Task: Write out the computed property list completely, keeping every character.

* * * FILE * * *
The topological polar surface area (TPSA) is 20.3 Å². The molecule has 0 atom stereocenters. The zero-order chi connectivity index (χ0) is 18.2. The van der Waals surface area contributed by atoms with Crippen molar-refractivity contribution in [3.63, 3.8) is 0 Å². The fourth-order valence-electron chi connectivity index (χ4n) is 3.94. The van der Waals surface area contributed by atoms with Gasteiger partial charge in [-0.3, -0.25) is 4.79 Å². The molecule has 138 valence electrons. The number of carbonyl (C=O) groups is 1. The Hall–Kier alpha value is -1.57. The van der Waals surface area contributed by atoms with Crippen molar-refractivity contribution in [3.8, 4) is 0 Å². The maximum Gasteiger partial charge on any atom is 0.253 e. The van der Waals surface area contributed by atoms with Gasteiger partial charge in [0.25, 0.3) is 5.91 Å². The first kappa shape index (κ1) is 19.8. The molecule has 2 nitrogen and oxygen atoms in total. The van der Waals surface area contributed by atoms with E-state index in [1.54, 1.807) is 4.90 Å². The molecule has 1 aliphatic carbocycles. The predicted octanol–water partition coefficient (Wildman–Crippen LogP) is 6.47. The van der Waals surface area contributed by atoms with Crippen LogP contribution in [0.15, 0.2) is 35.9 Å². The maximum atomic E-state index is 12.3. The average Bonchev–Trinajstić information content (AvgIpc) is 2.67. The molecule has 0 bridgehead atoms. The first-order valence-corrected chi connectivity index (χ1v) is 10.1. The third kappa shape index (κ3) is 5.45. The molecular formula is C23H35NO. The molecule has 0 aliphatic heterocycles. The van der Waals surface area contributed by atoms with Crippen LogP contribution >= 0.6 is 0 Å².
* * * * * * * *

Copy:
The topological polar surface area (TPSA) is 20.3 Å². The molecule has 0 atom stereocenters. The zero-order chi connectivity index (χ0) is 18.2. The van der Waals surface area contributed by atoms with Crippen molar-refractivity contribution in [3.63, 3.8) is 0 Å². The fourth-order valence-electron chi connectivity index (χ4n) is 3.94. The van der Waals surface area contributed by atoms with Gasteiger partial charge in [-0.3, -0.25) is 4.79 Å². The molecule has 138 valence electrons. The number of carbonyl (C=O) groups is 1. The Hall–Kier alpha value is -1.57. The van der Waals surface area contributed by atoms with Crippen molar-refractivity contribution in [3.8, 4) is 0 Å². The maximum Gasteiger partial charge on any atom is 0.253 e. The van der Waals surface area contributed by atoms with Gasteiger partial charge in [0.25, 0.3) is 5.91 Å². The first kappa shape index (κ1) is 19.8. The molecule has 2 nitrogen and oxygen atoms in total. The van der Waals surface area contributed by atoms with E-state index in [1.54, 1.807) is 4.90 Å². The molecule has 1 aliphatic carbocycles. The predicted octanol–water partition coefficient (Wildman–Crippen LogP) is 6.47. The van der Waals surface area contributed by atoms with Crippen LogP contribution in [0.15, 0.2) is 35.9 Å². The maximum atomic E-state index is 12.3. The average Bonchev–Trinajstić information content (AvgIpc) is 2.67. The molecule has 0 bridgehead atoms. The first-order valence-corrected chi connectivity index (χ1v) is 10.1. The third kappa shape index (κ3) is 5.45. The molecular formula is C23H35NO. The molecule has 0 aliphatic heterocycles. The van der Waals surface area contributed by atoms with Crippen LogP contribution >= 0.6 is 0 Å².